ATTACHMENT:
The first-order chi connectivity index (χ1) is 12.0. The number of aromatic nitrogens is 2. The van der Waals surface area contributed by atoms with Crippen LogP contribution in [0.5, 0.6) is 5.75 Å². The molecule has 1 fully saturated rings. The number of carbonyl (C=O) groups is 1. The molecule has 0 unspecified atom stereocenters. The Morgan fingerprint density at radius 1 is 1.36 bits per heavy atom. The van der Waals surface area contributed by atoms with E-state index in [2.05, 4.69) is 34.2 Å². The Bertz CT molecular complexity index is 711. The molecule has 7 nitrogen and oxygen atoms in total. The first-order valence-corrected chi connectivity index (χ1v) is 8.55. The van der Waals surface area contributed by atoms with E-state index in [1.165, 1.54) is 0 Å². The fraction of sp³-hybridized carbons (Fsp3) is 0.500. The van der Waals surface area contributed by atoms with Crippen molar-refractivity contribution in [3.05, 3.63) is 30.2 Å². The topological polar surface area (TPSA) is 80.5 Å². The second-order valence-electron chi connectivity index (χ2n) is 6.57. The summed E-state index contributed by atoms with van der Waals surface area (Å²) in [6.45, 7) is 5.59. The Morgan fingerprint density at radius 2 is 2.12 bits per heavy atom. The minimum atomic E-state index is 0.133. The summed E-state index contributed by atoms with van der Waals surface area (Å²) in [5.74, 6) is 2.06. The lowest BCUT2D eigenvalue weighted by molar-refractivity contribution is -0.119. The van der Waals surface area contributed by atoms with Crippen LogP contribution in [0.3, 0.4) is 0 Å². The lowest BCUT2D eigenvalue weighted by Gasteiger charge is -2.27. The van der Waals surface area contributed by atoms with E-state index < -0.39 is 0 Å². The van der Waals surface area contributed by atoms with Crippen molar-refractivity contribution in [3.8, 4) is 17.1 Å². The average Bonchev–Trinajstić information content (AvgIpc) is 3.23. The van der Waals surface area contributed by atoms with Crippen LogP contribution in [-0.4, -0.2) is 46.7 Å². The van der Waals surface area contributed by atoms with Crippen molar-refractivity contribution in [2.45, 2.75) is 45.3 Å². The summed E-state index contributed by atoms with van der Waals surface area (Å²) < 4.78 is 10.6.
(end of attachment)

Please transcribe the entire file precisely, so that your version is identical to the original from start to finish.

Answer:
The first-order chi connectivity index (χ1) is 12.0. The number of aromatic nitrogens is 2. The van der Waals surface area contributed by atoms with Crippen LogP contribution in [0.5, 0.6) is 5.75 Å². The molecule has 1 fully saturated rings. The number of carbonyl (C=O) groups is 1. The molecule has 0 unspecified atom stereocenters. The Morgan fingerprint density at radius 1 is 1.36 bits per heavy atom. The van der Waals surface area contributed by atoms with E-state index in [2.05, 4.69) is 34.2 Å². The Bertz CT molecular complexity index is 711. The molecule has 7 nitrogen and oxygen atoms in total. The first-order valence-corrected chi connectivity index (χ1v) is 8.55. The van der Waals surface area contributed by atoms with E-state index in [1.165, 1.54) is 0 Å². The fraction of sp³-hybridized carbons (Fsp3) is 0.500. The van der Waals surface area contributed by atoms with Crippen molar-refractivity contribution in [3.05, 3.63) is 30.2 Å². The topological polar surface area (TPSA) is 80.5 Å². The second-order valence-electron chi connectivity index (χ2n) is 6.57. The summed E-state index contributed by atoms with van der Waals surface area (Å²) in [6.45, 7) is 5.59. The Morgan fingerprint density at radius 2 is 2.12 bits per heavy atom. The minimum atomic E-state index is 0.133. The summed E-state index contributed by atoms with van der Waals surface area (Å²) in [5.74, 6) is 2.06. The lowest BCUT2D eigenvalue weighted by molar-refractivity contribution is -0.119. The van der Waals surface area contributed by atoms with Crippen LogP contribution in [0.3, 0.4) is 0 Å². The lowest BCUT2D eigenvalue weighted by Gasteiger charge is -2.27. The van der Waals surface area contributed by atoms with E-state index < -0.39 is 0 Å². The van der Waals surface area contributed by atoms with Crippen molar-refractivity contribution in [3.8, 4) is 17.1 Å². The average Bonchev–Trinajstić information content (AvgIpc) is 3.23. The van der Waals surface area contributed by atoms with Crippen LogP contribution in [-0.4, -0.2) is 46.7 Å². The van der Waals surface area contributed by atoms with Crippen molar-refractivity contribution in [2.45, 2.75) is 45.3 Å². The summed E-state index contributed by atoms with van der Waals surface area (Å²) < 4.78 is 10.6.